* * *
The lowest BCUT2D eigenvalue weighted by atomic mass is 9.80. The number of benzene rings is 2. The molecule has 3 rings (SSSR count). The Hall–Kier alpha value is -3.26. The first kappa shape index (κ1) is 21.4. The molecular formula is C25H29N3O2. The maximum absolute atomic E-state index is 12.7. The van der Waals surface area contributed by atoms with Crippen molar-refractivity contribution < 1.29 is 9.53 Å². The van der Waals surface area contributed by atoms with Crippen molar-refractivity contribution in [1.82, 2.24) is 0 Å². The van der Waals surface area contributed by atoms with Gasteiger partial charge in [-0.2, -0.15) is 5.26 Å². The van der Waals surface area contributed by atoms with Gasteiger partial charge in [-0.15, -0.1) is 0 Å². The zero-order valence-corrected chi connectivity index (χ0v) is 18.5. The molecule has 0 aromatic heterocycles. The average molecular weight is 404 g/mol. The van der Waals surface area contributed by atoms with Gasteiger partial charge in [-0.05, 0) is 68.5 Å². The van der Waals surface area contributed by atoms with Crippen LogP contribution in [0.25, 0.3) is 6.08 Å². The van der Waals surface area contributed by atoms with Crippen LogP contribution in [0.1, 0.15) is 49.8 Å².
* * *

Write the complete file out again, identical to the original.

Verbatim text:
The lowest BCUT2D eigenvalue weighted by atomic mass is 9.80. The number of benzene rings is 2. The molecule has 3 rings (SSSR count). The Hall–Kier alpha value is -3.26. The first kappa shape index (κ1) is 21.4. The molecular formula is C25H29N3O2. The maximum absolute atomic E-state index is 12.7. The van der Waals surface area contributed by atoms with Crippen molar-refractivity contribution < 1.29 is 9.53 Å². The van der Waals surface area contributed by atoms with Crippen molar-refractivity contribution in [1.82, 2.24) is 0 Å². The van der Waals surface area contributed by atoms with Gasteiger partial charge in [-0.2, -0.15) is 5.26 Å². The van der Waals surface area contributed by atoms with Gasteiger partial charge in [-0.15, -0.1) is 0 Å². The zero-order valence-corrected chi connectivity index (χ0v) is 18.5. The molecule has 0 aromatic heterocycles. The average molecular weight is 404 g/mol. The van der Waals surface area contributed by atoms with Gasteiger partial charge in [-0.05, 0) is 68.5 Å². The van der Waals surface area contributed by atoms with Crippen LogP contribution in [0.25, 0.3) is 6.08 Å². The van der Waals surface area contributed by atoms with Crippen LogP contribution in [0.1, 0.15) is 49.8 Å².